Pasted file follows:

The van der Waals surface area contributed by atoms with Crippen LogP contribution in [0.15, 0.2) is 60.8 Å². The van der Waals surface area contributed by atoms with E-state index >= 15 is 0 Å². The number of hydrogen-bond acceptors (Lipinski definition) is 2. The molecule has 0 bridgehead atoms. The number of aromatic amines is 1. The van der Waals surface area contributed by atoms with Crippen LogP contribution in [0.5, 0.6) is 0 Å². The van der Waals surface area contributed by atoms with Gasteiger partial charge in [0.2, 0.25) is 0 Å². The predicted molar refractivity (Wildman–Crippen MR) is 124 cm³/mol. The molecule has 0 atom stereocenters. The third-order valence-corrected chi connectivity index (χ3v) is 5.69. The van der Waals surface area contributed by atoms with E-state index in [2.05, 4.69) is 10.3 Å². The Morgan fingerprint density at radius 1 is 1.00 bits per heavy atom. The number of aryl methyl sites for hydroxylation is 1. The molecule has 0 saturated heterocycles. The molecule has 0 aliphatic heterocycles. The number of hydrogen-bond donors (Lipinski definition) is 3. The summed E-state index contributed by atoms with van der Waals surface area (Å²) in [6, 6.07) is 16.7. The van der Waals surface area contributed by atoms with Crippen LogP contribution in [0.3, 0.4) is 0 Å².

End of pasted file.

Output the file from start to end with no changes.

The van der Waals surface area contributed by atoms with Crippen LogP contribution in [0.15, 0.2) is 60.8 Å². The van der Waals surface area contributed by atoms with E-state index >= 15 is 0 Å². The number of hydrogen-bond acceptors (Lipinski definition) is 2. The molecule has 0 bridgehead atoms. The number of aromatic amines is 1. The van der Waals surface area contributed by atoms with Crippen LogP contribution in [0.5, 0.6) is 0 Å². The van der Waals surface area contributed by atoms with Gasteiger partial charge in [0.2, 0.25) is 0 Å². The predicted molar refractivity (Wildman–Crippen MR) is 124 cm³/mol. The molecule has 0 atom stereocenters. The third-order valence-corrected chi connectivity index (χ3v) is 5.69. The van der Waals surface area contributed by atoms with E-state index in [2.05, 4.69) is 10.3 Å². The Morgan fingerprint density at radius 1 is 1.00 bits per heavy atom. The number of aryl methyl sites for hydroxylation is 1. The molecule has 0 saturated heterocycles. The molecule has 0 aliphatic heterocycles. The number of hydrogen-bond donors (Lipinski definition) is 3. The summed E-state index contributed by atoms with van der Waals surface area (Å²) in [6, 6.07) is 16.7. The van der Waals surface area contributed by atoms with Crippen LogP contribution in [0.3, 0.4) is 0 Å².